Measured DAB converter rms current (top) and summation of the current at the switching angles (bottom) versus the delivered power for different voltage conversion ratio and two control strategies: CPS (dashed black line with circle marks) and DPA_III (solid magenta line with diamond marks).
Based on the parameters of the prototype shown in
Table VI
, the estimated power loss distribution of the prototype with
P_{o}
=50W using the two control strategies of CPS and DPS_III is calculated and shown in
Fig. 12
. DPS_III shows distinguishable advantages in terms of the loss reductions in every aspect, including the lowvoltage side MOSFET conduction
P_{low_con}
and switching losses
P_{low_sw}
, the highvoltage side MOSFET conduction
P_{high_cond}
and switching losses
P_{high_sw}
, the losses of transformer
P_{mag_tr}
, the losses of inductor
P_{mag_L}
and other losses including the parasitic resistor losses. It can be found that the conduction losses make up the dominant part of the loss distribution. From the analysis and experiments, DPS_III effectively minimizes the conducting current by reducing the reactive power. As a result, the losses of
P_{low_con}
,
P_{high_cond}
,
P_{mag_tr}
, and inductor
P_{mag_L}
are reduced. The realization of one leg with ZVS softswitching in the lowvoltage side also contributes to the reduction of
P_{low_sw}
, which represents the most significant part in the power loss minimization.
Comparison of loss breakdown distribution with CPS and DPS_III.
Fig. 13 shows experimental efficiency curves using the CPS and DPS_III versus the output power with two different voltage conversion ratios of
d
=1.4 and
d
=1.8. Using the CPS, the efficiency drops remarkably when the delivered power is reduced for both conversion ratios, as shown in Fig. 13. This is mainly due to the increase of reactive power and circulating current using the CPS. However, the efficiency using the DPS remains at a relatively high value even for very lowpower conditions, showing up to 15% higher than that measured with the CPS for the lowest output power.
VI. CONCLUSIONS
The conventional phaseshift (CPS) control for the DAB suffers from low efficiency under the conditions of light loads and wide voltage conversion ratios. This results from the loss of ZVS and the induced significant reactive power when the voltage ratio deviates from unity. Based on the DualPhaseShift (DPS) control, this study provides an indepth analysis and optimization method to enhance the conversion efficiency by minimizing the reactive power and by extending the ZVS softswitching region. The key features of the four operating modes with the DPS are characterized to determine the optimal mode for improving conversion efficiency. The mathematical expressions of the reactive power for each mode are obtained and the performance in terms of reactive power reduction is illustrated with respect to a wide output power range and voltage conversion ratio. The ZVS softswitching boundary of the DPS is also obtained and compared with that of the CPS control. With the determined optimal operating mode, the peak and rms values of the inductor current are mathematically derived and adopted as the performance indices to find the optimal phaseshift pairs.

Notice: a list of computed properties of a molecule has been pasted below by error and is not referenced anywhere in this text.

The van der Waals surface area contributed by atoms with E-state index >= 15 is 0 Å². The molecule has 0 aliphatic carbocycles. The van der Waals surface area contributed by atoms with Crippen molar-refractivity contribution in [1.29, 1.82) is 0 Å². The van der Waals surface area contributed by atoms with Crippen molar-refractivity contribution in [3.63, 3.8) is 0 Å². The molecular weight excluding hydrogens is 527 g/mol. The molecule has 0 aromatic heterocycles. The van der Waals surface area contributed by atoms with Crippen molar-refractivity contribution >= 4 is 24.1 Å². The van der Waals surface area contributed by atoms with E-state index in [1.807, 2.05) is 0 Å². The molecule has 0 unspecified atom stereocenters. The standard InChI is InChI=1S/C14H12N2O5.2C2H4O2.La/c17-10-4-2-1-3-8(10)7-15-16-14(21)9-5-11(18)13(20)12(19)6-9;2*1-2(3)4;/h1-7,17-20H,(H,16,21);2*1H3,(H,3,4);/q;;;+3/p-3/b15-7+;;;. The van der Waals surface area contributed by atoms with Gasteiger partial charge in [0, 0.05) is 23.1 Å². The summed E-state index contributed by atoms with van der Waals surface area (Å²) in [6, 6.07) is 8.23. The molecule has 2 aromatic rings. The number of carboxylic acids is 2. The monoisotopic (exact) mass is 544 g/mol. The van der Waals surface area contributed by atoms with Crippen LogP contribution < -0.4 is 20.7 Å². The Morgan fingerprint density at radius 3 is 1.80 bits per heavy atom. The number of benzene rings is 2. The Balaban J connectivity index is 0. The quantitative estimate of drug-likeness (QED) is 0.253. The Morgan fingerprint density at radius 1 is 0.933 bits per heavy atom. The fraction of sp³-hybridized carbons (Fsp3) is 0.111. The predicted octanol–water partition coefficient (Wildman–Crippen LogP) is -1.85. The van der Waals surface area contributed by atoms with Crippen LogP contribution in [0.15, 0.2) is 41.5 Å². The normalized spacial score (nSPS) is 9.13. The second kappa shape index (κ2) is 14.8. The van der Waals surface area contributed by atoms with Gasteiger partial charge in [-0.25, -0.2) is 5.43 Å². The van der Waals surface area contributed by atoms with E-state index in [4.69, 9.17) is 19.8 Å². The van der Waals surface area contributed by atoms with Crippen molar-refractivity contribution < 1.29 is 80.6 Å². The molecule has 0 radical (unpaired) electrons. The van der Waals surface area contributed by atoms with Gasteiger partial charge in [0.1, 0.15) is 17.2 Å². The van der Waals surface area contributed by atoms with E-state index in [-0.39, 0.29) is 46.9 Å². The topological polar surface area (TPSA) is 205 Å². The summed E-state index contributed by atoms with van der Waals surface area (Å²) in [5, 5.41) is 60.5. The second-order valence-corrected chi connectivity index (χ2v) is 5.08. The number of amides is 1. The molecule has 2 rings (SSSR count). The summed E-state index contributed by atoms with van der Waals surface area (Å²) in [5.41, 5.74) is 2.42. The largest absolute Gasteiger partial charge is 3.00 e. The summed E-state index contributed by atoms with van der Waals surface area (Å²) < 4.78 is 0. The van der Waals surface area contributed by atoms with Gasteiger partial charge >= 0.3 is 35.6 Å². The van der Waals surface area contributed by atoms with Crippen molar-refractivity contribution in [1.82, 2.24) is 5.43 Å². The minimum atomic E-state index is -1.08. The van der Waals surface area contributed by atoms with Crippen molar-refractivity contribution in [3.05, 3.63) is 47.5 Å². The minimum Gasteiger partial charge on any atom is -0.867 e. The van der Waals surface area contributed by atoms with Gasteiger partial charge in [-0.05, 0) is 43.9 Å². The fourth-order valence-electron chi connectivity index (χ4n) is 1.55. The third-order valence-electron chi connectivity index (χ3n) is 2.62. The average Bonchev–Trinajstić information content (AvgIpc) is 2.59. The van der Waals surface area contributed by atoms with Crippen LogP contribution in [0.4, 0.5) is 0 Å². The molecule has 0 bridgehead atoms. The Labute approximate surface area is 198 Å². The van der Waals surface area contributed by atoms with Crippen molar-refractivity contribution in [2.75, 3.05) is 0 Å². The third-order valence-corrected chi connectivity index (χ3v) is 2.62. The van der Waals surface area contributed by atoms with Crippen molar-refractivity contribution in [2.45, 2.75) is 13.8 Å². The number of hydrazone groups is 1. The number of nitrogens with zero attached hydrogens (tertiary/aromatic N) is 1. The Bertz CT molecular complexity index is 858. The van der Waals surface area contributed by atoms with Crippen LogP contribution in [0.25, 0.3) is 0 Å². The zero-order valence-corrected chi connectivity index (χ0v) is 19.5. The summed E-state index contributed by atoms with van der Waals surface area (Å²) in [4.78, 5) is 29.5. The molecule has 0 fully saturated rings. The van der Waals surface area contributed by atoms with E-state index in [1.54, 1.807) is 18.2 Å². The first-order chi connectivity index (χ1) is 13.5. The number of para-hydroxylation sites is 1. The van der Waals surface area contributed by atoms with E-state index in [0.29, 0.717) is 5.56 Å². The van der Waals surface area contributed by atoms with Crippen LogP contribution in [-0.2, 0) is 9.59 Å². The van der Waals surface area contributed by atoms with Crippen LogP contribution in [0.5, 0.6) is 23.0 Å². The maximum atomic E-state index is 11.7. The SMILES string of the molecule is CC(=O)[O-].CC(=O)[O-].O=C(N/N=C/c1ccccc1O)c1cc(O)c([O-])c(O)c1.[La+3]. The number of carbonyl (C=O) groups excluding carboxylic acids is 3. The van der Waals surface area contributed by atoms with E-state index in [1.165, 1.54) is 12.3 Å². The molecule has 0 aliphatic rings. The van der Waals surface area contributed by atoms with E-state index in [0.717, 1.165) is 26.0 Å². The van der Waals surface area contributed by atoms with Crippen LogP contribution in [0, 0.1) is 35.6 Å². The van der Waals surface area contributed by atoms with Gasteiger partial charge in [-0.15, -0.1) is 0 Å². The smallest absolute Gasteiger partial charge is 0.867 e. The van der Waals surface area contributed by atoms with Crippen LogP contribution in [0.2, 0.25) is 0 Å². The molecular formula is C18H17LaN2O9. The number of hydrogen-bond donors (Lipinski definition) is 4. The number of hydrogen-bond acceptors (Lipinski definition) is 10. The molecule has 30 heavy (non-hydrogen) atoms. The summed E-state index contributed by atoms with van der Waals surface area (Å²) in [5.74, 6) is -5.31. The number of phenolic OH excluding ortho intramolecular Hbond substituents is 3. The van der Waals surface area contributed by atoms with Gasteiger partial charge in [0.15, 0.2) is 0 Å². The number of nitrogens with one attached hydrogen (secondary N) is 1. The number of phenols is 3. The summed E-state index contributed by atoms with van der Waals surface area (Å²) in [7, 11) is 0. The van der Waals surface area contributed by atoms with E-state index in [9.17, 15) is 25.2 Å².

A prototype of a DAB converter was built to verify the theoretical analysis with the DPS. The experimental results reveal that the DPS has the capability of extending the ZVS softswitching range and minimizing the reactive power for a wide operating range. The control implementation of the DPS demonstrates the efficiency improvement for every aspect of the load conditions and the voltage conversion ratios. In the case of low power, which is 10% of the rated capacity, a 15% efficiency improvement is observed when compared with the CPS control.
Acknowledgements
This research was supported by University Research Development Fund (RDF1224), Jiangsu Province University Natural Science and Research Program (13KJB470013), and the National Nature Science Foundation of China (5140070155).
BIO
Huiqing Wen received his B.S. and M.S. degrees in Electrical Engineering from Zhejiang University, Hangzhou, China, in 2002 and 2006, respectively. He received his Ph.D. degree in Electrical Engineering from the Chinese Academy of Science, Beijing, China, in 2009. From 2009 to 2010, he was an Electrical Engineer working with the GE (China) Research and Development Center Company, Ltd., Shanghai, China. From 2010 to 2011, he was an Engineer at the China Coal Research Institute, Beijing, China. From 2011 to 2012, he was a Postdoctoral Fellow at the Masdar Institute of Science and Technology, Abu Dhabi, United Arab Emirates. He is presently a Lecturer at Xi’an JiaotongLiverpool University, Suzhou, China. His current research interests include bidirectional DCDC converters, power electronics in flexible ac transmission (FACTS) applications, electrical vehicles (EVs), and high power threelevel electrical driving systems.
Bin Su was born in Wenzhou, China, in 1981. He received his Ph.D. degree in Electrical Engineering from Zhejiang University, Hangzhou, China, in 2010. He has authored or coauthored nine published technical papers. His current research interests include topologies, modeling and control in power electronics.